Dr W: Some kids are into high risk activities. For these kids, your lie removes a reason to not become a smoker! You don’t know if the lie “does no harm”.

Dr A: I believe that if we don’t tell kids that smokeless is just as dangerous as cigarettes, they will take up smokeless and the gateway effect will move them on to cigarettes. Imagine the righteous complaints from parents if the public health movement doesn’t do all it can to protect our children.

Dr W: The scientific evidence for a true causal gateway effect is slight. About 3 in 4 of those who use smokeless cannot be “gateway users”, in that they either never go beyond smokeless to cigarettes or they started using cigarettes before they started using smokeless.

Dr A: How can you propose we practise science outside of the formal sanctions of science based governmental regulation? Our drug regulatory systems have helped create modern pharmaceutical products that must have years of testing—at the manufacturer’s expense—before they can be sold. And they are subject to post-marketing surveillance and strict controls.

Dr W: A scientist should not first look at what answers the regulatory authorities prefer to see, before making judgments.

Dr A: Approved, tested, and pure medicinal nicotine products might be used for cigarette harm reduction. But we need strong governmental drug regulation to protect the public of all ages, before advocating use of smokeless.

Dr W: Yes, we do need strong regulations to see smokeless products—with required minimum toxicity—marketed in ways that might best benefit the public health.

Dr A: It is not “free choice” or “informed consent” or “personal autonomy” when nicotine addicts are duped by slick ads, product placements, sponsorships, and promotional tricks. These smokeless ads won’t care if you quit smoking. They will promote the use of smokeless when it is inconvenient to smoke. They will target children, not just the 50 year old smoker.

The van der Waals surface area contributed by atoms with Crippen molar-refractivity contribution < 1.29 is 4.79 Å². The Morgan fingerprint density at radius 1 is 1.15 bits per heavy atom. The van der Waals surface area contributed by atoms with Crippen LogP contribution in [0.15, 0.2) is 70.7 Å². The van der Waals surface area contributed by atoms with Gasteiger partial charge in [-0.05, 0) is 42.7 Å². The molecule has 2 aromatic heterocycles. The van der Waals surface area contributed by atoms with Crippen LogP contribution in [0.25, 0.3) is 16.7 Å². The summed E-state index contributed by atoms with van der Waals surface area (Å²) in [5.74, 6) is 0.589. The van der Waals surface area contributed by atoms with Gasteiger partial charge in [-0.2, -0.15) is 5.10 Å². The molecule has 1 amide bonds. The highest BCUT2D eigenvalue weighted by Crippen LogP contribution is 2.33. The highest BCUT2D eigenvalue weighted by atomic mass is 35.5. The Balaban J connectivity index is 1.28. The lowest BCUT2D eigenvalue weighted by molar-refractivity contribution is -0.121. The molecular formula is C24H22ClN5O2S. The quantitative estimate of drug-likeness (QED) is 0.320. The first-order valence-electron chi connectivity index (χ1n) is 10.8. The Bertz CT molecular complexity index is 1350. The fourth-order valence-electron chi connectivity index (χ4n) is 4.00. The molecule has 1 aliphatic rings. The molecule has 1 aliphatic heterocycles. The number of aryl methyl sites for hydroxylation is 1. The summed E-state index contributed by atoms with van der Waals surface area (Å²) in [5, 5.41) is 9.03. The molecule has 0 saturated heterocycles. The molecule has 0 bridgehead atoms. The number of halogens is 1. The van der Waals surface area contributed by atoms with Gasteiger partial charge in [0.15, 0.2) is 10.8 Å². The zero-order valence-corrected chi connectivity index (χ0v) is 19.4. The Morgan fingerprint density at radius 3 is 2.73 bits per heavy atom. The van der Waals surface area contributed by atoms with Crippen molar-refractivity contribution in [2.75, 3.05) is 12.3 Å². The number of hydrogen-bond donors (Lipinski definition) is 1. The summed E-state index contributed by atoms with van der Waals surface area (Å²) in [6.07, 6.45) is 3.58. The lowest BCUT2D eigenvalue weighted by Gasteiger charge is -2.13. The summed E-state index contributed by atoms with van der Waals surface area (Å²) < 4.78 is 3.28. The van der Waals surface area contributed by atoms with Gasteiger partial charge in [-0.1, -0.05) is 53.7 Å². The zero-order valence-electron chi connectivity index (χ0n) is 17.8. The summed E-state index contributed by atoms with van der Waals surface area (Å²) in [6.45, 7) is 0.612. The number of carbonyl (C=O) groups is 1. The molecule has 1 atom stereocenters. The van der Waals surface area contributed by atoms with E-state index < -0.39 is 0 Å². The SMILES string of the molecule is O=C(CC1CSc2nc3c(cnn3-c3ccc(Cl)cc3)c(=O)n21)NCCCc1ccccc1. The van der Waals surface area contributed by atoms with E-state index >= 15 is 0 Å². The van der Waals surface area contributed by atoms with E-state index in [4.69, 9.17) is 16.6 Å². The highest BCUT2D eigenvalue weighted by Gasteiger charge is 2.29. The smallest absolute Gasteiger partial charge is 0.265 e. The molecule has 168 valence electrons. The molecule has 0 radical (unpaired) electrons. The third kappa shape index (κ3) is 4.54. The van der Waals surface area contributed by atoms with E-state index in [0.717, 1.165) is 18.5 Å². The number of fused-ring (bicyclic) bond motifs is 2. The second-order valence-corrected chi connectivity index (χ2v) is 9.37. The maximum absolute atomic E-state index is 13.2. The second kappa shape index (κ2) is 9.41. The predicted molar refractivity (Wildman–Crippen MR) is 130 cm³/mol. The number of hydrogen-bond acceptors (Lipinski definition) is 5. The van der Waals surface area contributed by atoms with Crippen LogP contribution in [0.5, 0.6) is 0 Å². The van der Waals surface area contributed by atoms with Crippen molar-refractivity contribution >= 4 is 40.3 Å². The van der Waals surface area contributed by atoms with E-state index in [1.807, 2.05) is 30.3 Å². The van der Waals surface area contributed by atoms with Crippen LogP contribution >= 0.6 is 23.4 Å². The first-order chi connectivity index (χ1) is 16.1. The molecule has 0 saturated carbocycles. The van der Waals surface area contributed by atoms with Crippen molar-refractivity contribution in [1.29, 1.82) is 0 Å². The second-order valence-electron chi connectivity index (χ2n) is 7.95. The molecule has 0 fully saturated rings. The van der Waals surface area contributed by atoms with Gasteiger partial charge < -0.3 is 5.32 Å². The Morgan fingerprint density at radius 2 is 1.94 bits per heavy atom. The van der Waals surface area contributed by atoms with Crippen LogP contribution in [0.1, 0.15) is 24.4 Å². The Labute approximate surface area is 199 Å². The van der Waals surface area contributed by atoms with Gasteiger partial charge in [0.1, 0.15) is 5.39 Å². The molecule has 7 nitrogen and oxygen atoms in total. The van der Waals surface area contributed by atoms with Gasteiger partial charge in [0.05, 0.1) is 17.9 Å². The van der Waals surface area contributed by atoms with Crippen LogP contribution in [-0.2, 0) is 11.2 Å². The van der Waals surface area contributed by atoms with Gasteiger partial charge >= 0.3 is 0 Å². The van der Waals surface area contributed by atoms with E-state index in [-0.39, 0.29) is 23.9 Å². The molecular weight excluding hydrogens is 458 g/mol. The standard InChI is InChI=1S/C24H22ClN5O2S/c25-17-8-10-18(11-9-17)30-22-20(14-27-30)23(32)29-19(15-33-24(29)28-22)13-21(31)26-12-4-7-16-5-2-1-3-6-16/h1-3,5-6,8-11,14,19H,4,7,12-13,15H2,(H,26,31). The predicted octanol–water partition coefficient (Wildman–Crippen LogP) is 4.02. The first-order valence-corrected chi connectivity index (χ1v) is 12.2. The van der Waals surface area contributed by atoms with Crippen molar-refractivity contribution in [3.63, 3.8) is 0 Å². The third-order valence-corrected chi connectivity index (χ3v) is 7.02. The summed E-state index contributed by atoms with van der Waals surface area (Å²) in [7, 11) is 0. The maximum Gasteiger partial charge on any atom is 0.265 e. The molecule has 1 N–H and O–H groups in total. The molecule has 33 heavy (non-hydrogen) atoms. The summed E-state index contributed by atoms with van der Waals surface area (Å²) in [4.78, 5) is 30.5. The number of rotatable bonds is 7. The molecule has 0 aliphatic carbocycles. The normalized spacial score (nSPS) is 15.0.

Dr W: You don’t have to lie about the basic facts, to be against unethical marketing practices! Being deceptive and evasive about the facts is a twisted way for scientists to try to deal with unethical marketing. Marketing practices need to be controlled.

Dr A: Can you show me one scrap of scientific evidence that smokeless tobacco products can even substitute effectively for cigarettes? I can think of only one limited study—and that was industry funded.

Dr W: I don’t expect that you would support NIH funding for such a project . . . Do you really believe that studies are needed to show that traditional smokeless tobacco products can substitute for cigarettes? Smokeless users say so. The phenomenon of nicotine addiction says so. There are many “cases”—workplaces—where smokeless has been used when cigarettes cannot be. If cigarettes can substitute for smokeless in your gateway model, why not vice versa?

Dr A: You call for human rights. I call for scientific evidence. We need effective, science based, governmental drug regulation or I am not going to say one positive word about any tobacco products. We don’t even know if consumers will really use these products as we would intend.

Dr W: You are so sanctimonious about governmental regulation . . .when cigarettes—by far the deadliest tobacco product—are free from proper governmental regulation.

Dr A: I believe governmental regulation is required.